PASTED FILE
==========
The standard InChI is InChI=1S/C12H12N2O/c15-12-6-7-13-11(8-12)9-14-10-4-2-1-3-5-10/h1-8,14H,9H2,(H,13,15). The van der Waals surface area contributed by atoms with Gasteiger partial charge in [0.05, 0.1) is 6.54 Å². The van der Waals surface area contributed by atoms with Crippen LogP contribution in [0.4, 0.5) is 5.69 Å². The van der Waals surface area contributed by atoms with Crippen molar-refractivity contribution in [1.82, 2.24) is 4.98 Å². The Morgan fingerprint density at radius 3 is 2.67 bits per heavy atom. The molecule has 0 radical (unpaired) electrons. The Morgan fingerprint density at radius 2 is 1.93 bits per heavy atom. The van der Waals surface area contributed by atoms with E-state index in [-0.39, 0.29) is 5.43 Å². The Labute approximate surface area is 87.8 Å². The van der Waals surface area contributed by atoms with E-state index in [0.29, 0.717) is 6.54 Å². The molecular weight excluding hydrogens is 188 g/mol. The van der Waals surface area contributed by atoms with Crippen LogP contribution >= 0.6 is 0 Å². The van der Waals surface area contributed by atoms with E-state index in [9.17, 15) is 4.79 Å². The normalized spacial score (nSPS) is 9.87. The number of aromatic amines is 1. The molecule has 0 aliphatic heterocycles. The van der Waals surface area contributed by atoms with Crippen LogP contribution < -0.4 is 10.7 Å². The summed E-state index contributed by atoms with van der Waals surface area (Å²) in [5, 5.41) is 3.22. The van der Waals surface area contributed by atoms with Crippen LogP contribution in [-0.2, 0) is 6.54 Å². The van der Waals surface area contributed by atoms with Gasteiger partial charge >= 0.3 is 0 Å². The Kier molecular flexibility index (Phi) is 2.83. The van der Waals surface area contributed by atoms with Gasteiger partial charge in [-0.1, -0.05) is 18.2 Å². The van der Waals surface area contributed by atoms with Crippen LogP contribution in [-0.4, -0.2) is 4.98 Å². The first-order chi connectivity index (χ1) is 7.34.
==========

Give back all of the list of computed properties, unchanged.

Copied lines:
The standard InChI is InChI=1S/C12H12N2O/c15-12-6-7-13-11(8-12)9-14-10-4-2-1-3-5-10/h1-8,14H,9H2,(H,13,15). The van der Waals surface area contributed by atoms with Gasteiger partial charge in [0.05, 0.1) is 6.54 Å². The van der Waals surface area contributed by atoms with Crippen LogP contribution in [0.4, 0.5) is 5.69 Å². The van der Waals surface area contributed by atoms with Crippen molar-refractivity contribution in [1.82, 2.24) is 4.98 Å². The Morgan fingerprint density at radius 3 is 2.67 bits per heavy atom. The molecule has 0 radical (unpaired) electrons. The Morgan fingerprint density at radius 2 is 1.93 bits per heavy atom. The van der Waals surface area contributed by atoms with E-state index in [-0.39, 0.29) is 5.43 Å². The Labute approximate surface area is 87.8 Å². The van der Waals surface area contributed by atoms with E-state index in [0.29, 0.717) is 6.54 Å². The molecular weight excluding hydrogens is 188 g/mol. The van der Waals surface area contributed by atoms with Crippen LogP contribution >= 0.6 is 0 Å². The van der Waals surface area contributed by atoms with E-state index in [9.17, 15) is 4.79 Å². The normalized spacial score (nSPS) is 9.87. The number of aromatic amines is 1. The molecule has 0 aliphatic heterocycles. The van der Waals surface area contributed by atoms with Crippen LogP contribution < -0.4 is 10.7 Å². The summed E-state index contributed by atoms with van der Waals surface area (Å²) in [5, 5.41) is 3.22. The van der Waals surface area contributed by atoms with Crippen LogP contribution in [-0.2, 0) is 6.54 Å². The van der Waals surface area contributed by atoms with Gasteiger partial charge >= 0.3 is 0 Å². The Kier molecular flexibility index (Phi) is 2.83. The van der Waals surface area contributed by atoms with Gasteiger partial charge in [-0.1, -0.05) is 18.2 Å². The van der Waals surface area contributed by atoms with Crippen LogP contribution in [-0.4, -0.2) is 4.98 Å². The first-order chi connectivity index (χ1) is 7.34.